Over the past year, the issue of online counterfeits has jumped into the spotlight as the Trump administration battles with Beijing over the influx of fake products from China. The majority of fake and imitation products seized by U.S. Customs and Border Protection over the past two decades arrived from China and Hong Kong, according to U.S. government data, and the latest trade agreement with China requires Beijing to take stronger action against counterfeit goods.
"The president has made this a priority," said Rep. Cathy McMorris-Rodgers (R-Wash.), the top Republican on the subcommittee, "which is clear in 'Phase 1' of the U.S.-China Trade deal."
House Energy and Commerce Committee Chairman Frank Pallone Jr. (D-N.J.) quickly took issue with McMorris-Rodgers's suggestion, saying before his opening remarks, "You said the Trump administration's leading on this issue -- I don't think they are."
White House trade adviser Peter Navarro in particular has led the administration's efforts on the issue. He recently pressed a key group of House Judiciary Committee members to subpoena Amazon CEO Jeff BezosJeffrey (Jeff) Preston BezosSpaceX launches first all-civilian orbit crew into space Tucker Carlson says he lies when 'I'm really cornered or something' Feehery: Not this way MORE, claiming that Bezos has refused to sit down with the Trump administration about the issue.
Overall, Democrats and Republicans on the committee voiced concerns that tracked with recent statements from Navarro and acting Homeland Security Secretary Chad WolfChad WolfSunday shows preview: States deal with fallout of Ida; Texas abortion law takes effect Biden, Trump battle over who's to blame for Afghanistan The border is shifting from a manufactured crisis to a national embarrassment MORE. Navarro and Wolf say the top platforms need to assume more responsibility over online counterfeits, which have surged as e-commerce becomes more ubiquitous.
"The success and benefits of these platforms have given rise to those peddling counterfeit and illicit products for a quick buck," said Rep. Greg WaldenGregory (Greg) Paul WaldenEx-Sen. Cory Gardner joins lobbying firm Ex-Rep. John Shimkus joins lobbying firm Lobbying world MORE (R-Ore.), the ranking member of the full committee.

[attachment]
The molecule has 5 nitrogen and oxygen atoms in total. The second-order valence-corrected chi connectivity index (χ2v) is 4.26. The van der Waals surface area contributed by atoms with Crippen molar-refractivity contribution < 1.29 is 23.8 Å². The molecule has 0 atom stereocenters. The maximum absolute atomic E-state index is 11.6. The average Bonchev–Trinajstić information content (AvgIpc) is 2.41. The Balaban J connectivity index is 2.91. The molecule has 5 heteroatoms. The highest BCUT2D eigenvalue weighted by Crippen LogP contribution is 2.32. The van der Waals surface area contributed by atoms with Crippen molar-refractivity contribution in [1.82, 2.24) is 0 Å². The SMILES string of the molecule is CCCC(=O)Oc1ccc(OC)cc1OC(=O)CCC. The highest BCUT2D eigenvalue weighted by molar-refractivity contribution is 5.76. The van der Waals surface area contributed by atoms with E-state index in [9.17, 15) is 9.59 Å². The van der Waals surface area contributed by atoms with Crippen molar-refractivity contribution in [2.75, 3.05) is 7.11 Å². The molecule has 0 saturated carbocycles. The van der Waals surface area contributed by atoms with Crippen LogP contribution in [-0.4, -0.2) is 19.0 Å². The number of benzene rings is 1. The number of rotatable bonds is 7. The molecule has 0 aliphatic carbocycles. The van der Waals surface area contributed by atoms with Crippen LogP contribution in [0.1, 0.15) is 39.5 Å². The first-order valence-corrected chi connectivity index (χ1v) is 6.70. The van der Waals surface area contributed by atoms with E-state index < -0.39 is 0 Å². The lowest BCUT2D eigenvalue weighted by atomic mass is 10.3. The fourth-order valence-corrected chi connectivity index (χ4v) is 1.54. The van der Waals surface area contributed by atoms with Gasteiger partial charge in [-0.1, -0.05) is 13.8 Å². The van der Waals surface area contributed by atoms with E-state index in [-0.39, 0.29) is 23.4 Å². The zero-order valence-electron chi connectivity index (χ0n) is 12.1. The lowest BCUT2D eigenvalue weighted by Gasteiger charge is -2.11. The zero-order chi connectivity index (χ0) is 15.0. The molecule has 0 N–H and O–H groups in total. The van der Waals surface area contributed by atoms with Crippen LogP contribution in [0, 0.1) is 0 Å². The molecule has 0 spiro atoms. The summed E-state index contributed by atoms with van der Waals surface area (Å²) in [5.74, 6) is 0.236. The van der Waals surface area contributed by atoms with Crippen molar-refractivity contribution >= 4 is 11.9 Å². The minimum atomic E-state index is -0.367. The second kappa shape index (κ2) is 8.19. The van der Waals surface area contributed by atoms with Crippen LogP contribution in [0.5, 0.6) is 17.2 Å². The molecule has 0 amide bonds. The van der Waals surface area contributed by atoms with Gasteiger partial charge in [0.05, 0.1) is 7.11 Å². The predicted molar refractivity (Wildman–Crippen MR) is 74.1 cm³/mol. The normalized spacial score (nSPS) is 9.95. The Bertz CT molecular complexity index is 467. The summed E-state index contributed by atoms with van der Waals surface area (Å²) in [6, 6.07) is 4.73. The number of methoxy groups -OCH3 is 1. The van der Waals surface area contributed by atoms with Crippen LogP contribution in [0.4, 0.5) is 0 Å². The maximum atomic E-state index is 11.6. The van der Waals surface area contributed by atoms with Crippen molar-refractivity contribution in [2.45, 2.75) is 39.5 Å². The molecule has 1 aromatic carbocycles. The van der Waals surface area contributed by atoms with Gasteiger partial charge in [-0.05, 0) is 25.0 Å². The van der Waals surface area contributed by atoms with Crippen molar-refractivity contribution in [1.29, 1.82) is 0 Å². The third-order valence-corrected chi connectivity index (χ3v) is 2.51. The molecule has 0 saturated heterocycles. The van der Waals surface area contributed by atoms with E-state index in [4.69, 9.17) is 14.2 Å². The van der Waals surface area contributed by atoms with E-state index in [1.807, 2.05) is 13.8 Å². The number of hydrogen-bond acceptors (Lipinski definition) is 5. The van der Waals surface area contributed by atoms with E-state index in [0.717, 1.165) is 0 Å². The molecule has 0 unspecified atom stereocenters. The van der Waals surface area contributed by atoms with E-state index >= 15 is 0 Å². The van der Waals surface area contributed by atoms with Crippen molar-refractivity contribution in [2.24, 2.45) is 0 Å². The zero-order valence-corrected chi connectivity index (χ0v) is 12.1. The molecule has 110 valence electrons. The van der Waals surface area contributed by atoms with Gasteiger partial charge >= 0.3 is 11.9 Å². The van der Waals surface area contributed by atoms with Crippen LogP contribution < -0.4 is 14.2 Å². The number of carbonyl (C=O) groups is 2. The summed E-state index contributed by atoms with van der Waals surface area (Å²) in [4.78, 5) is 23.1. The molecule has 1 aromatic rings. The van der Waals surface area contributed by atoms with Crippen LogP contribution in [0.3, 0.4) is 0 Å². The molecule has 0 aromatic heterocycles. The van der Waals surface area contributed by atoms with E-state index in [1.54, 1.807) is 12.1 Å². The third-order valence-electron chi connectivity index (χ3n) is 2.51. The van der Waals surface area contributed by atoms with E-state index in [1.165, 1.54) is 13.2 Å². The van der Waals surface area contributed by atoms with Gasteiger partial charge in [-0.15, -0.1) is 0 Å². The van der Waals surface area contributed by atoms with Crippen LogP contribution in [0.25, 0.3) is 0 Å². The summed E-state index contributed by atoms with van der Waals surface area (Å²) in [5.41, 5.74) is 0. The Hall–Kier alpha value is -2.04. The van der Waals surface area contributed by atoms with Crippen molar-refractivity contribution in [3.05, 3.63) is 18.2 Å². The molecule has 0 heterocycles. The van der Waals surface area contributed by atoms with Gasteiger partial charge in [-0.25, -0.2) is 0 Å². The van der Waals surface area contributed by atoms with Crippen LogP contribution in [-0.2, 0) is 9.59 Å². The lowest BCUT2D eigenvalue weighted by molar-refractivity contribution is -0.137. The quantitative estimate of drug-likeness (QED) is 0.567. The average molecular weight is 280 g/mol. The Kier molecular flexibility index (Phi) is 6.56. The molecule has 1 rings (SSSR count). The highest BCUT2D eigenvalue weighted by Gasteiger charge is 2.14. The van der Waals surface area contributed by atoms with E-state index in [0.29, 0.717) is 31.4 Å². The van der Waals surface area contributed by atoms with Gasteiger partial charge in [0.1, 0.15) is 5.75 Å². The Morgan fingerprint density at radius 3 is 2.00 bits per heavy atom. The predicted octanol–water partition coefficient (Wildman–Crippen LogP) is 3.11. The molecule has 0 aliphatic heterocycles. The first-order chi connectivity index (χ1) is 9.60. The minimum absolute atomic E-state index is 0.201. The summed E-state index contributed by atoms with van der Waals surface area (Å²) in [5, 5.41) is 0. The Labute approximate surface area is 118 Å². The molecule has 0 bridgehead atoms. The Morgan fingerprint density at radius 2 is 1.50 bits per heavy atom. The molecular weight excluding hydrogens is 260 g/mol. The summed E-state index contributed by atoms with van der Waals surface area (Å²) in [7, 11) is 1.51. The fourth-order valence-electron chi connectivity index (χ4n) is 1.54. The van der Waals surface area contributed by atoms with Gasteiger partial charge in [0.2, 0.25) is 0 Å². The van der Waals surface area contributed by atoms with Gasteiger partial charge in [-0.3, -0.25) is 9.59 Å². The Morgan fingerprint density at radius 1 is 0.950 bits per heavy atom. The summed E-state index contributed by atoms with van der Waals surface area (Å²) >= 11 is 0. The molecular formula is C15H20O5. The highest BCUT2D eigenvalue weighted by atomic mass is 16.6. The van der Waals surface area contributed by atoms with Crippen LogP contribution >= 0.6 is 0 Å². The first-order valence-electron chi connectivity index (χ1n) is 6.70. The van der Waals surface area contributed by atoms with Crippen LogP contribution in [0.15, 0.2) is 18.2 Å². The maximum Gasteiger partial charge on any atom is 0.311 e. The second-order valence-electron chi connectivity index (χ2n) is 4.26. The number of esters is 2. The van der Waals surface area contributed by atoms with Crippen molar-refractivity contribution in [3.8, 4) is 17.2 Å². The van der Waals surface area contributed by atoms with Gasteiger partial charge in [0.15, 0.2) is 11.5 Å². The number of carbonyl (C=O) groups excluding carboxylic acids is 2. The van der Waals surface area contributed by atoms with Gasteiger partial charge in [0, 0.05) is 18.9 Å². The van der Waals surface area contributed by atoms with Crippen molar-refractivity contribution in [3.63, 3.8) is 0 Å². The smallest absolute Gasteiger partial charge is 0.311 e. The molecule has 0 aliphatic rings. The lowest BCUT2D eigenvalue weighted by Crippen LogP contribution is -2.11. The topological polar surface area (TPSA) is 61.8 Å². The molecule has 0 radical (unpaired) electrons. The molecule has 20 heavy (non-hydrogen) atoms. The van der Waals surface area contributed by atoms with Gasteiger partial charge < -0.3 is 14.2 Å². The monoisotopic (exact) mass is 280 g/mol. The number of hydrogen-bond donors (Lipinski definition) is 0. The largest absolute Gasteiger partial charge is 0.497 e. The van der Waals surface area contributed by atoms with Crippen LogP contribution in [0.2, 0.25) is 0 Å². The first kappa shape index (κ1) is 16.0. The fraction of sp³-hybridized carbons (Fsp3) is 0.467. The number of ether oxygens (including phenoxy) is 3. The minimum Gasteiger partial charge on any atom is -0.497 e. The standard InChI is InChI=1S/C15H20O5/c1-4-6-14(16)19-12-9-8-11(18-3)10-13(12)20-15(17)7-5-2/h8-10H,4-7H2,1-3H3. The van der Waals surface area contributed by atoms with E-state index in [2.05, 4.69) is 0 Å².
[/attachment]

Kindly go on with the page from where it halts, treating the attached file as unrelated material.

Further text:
What the execs said: Amazon's vice president for customer trust and partner support, Dharmesh Mehta, and eBay associate general counsel Amber Leavitt testified that their companies are building up internal defenses against counterfeits, including powerful artificial intelligence systems that pull down products before they're even reported.
YOU'RE DISMISSED: A federal judge on Wednesday tossed Democratic presidential candidate Tulsi GabbardTulsi GabbardProgressives breathe sigh of relief after Afghan withdrawal Hillicon Valley: US has made progress on cyber but more needed, report says | Democrat urges changes for 'problematic' crypto language in infrastructure bill | Facebook may be forced to unwind Giphy acquisition YouTube rival Rumble strikes deals with Tulsi Gabbard, Glenn Greenwald MORE's lawsuit against Google, dismissing the Hawaii congresswoman's allegations that the tech giant censored her free speech rights by briefly suspending her presidential campaign ads.
Judge Stephen Wilson, a Reagan appointee, shot down Gabbard's key arguments, most prominently affirming that Google is not the government and therefore can't be held liable for violating her First Amendment rights.
The Gabbard campaign's "essential allegation is that Google violated [her campaign's] First Amendment rights by temporarily suspending its verified political advertising account for several hours shortly after a Democratic primary debate," Wilson wrote in a filing on Tuesday.